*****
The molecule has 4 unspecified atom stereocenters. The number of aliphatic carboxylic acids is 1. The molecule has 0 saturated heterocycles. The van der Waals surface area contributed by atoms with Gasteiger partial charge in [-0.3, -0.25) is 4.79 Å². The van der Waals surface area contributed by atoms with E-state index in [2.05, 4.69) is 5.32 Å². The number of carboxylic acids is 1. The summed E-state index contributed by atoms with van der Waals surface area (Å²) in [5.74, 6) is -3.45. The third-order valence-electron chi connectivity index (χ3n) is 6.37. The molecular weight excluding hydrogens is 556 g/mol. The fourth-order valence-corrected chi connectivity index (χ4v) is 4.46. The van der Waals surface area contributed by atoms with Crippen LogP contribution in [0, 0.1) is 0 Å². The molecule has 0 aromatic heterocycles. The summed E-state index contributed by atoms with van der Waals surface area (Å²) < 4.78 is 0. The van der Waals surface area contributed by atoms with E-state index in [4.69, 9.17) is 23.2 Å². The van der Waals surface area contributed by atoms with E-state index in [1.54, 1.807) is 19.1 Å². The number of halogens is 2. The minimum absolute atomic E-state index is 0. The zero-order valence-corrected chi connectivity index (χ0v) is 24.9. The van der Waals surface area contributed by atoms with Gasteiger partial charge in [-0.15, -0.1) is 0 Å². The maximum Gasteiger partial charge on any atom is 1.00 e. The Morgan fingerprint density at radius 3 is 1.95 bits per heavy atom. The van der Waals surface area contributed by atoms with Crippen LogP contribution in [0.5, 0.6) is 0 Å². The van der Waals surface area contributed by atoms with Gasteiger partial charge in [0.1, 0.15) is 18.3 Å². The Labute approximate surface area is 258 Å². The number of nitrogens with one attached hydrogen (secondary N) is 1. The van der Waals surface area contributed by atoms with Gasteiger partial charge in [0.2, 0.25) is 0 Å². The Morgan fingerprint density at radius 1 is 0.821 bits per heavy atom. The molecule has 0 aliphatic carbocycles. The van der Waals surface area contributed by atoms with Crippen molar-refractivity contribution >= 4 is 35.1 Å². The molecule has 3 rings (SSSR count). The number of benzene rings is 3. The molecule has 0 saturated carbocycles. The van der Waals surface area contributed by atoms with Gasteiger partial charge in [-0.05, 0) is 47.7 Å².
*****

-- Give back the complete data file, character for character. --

The molecule has 4 unspecified atom stereocenters. The number of aliphatic carboxylic acids is 1. The molecule has 0 saturated heterocycles. The van der Waals surface area contributed by atoms with Gasteiger partial charge in [-0.3, -0.25) is 4.79 Å². The van der Waals surface area contributed by atoms with E-state index in [2.05, 4.69) is 5.32 Å². The number of carboxylic acids is 1. The summed E-state index contributed by atoms with van der Waals surface area (Å²) in [5.74, 6) is -3.45. The third-order valence-electron chi connectivity index (χ3n) is 6.37. The molecular weight excluding hydrogens is 556 g/mol. The fourth-order valence-corrected chi connectivity index (χ4v) is 4.46. The van der Waals surface area contributed by atoms with Crippen LogP contribution in [0, 0.1) is 0 Å². The molecule has 0 aromatic heterocycles. The summed E-state index contributed by atoms with van der Waals surface area (Å²) < 4.78 is 0. The van der Waals surface area contributed by atoms with E-state index in [4.69, 9.17) is 23.2 Å². The van der Waals surface area contributed by atoms with E-state index in [1.54, 1.807) is 19.1 Å². The number of halogens is 2. The minimum absolute atomic E-state index is 0. The zero-order valence-corrected chi connectivity index (χ0v) is 24.9. The van der Waals surface area contributed by atoms with Gasteiger partial charge in [-0.15, -0.1) is 0 Å². The maximum Gasteiger partial charge on any atom is 1.00 e. The Morgan fingerprint density at radius 3 is 1.95 bits per heavy atom. The van der Waals surface area contributed by atoms with Crippen LogP contribution in [0.5, 0.6) is 0 Å². The van der Waals surface area contributed by atoms with Gasteiger partial charge in [0.1, 0.15) is 18.3 Å². The Labute approximate surface area is 258 Å². The number of nitrogens with one attached hydrogen (secondary N) is 1. The van der Waals surface area contributed by atoms with Gasteiger partial charge in [0.2, 0.25) is 0 Å². The Morgan fingerprint density at radius 1 is 0.821 bits per heavy atom. The molecule has 0 aliphatic carbocycles. The van der Waals surface area contributed by atoms with Crippen molar-refractivity contribution >= 4 is 35.1 Å². The molecule has 3 rings (SSSR count). The number of benzene rings is 3. The molecule has 0 saturated carbocycles. The van der Waals surface area contributed by atoms with Gasteiger partial charge in [-0.05, 0) is 47.7 Å².